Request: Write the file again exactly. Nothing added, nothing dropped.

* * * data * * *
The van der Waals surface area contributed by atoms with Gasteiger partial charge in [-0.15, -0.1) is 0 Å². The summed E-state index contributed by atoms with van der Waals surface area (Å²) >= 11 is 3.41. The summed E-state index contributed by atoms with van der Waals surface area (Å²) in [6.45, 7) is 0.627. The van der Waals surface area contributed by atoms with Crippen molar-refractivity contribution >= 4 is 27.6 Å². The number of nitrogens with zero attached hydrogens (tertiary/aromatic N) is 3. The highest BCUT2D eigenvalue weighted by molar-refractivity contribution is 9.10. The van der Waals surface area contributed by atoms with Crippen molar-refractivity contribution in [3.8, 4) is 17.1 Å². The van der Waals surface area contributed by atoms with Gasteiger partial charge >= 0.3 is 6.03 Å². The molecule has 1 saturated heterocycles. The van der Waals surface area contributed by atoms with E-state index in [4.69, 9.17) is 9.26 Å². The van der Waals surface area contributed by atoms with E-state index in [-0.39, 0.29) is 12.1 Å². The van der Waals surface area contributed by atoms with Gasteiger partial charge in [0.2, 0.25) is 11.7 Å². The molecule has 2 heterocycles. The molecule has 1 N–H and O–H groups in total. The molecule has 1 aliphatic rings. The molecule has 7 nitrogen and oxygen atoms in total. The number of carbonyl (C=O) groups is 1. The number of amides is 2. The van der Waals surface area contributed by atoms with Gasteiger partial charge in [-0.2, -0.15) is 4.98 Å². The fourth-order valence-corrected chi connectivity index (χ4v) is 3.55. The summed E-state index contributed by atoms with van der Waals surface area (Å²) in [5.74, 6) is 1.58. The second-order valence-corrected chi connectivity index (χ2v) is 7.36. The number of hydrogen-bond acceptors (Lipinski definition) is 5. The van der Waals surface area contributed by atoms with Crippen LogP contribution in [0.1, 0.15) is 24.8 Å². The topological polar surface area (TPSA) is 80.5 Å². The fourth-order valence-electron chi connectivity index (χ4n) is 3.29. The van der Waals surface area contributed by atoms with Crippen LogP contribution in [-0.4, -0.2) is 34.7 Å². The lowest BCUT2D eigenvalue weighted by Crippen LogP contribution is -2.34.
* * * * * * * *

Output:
The van der Waals surface area contributed by atoms with Gasteiger partial charge in [-0.15, -0.1) is 0 Å². The summed E-state index contributed by atoms with van der Waals surface area (Å²) >= 11 is 3.41. The summed E-state index contributed by atoms with van der Waals surface area (Å²) in [6.45, 7) is 0.627. The van der Waals surface area contributed by atoms with Crippen molar-refractivity contribution >= 4 is 27.6 Å². The number of nitrogens with zero attached hydrogens (tertiary/aromatic N) is 3. The highest BCUT2D eigenvalue weighted by molar-refractivity contribution is 9.10. The van der Waals surface area contributed by atoms with Crippen molar-refractivity contribution in [3.8, 4) is 17.1 Å². The van der Waals surface area contributed by atoms with Gasteiger partial charge >= 0.3 is 6.03 Å². The molecule has 1 saturated heterocycles. The van der Waals surface area contributed by atoms with E-state index in [4.69, 9.17) is 9.26 Å². The van der Waals surface area contributed by atoms with E-state index in [-0.39, 0.29) is 12.1 Å². The van der Waals surface area contributed by atoms with Gasteiger partial charge in [0.2, 0.25) is 11.7 Å². The molecule has 2 heterocycles. The molecule has 1 N–H and O–H groups in total. The molecule has 1 aliphatic rings. The molecule has 7 nitrogen and oxygen atoms in total. The number of carbonyl (C=O) groups is 1. The number of amides is 2. The van der Waals surface area contributed by atoms with Gasteiger partial charge in [-0.2, -0.15) is 4.98 Å². The fourth-order valence-corrected chi connectivity index (χ4v) is 3.55. The summed E-state index contributed by atoms with van der Waals surface area (Å²) in [5.74, 6) is 1.58. The second-order valence-corrected chi connectivity index (χ2v) is 7.36. The number of hydrogen-bond acceptors (Lipinski definition) is 5. The van der Waals surface area contributed by atoms with Crippen LogP contribution in [0.1, 0.15) is 24.8 Å². The topological polar surface area (TPSA) is 80.5 Å². The fourth-order valence-electron chi connectivity index (χ4n) is 3.29. The van der Waals surface area contributed by atoms with Crippen LogP contribution in [-0.4, -0.2) is 34.7 Å². The lowest BCUT2D eigenvalue weighted by Crippen LogP contribution is -2.34.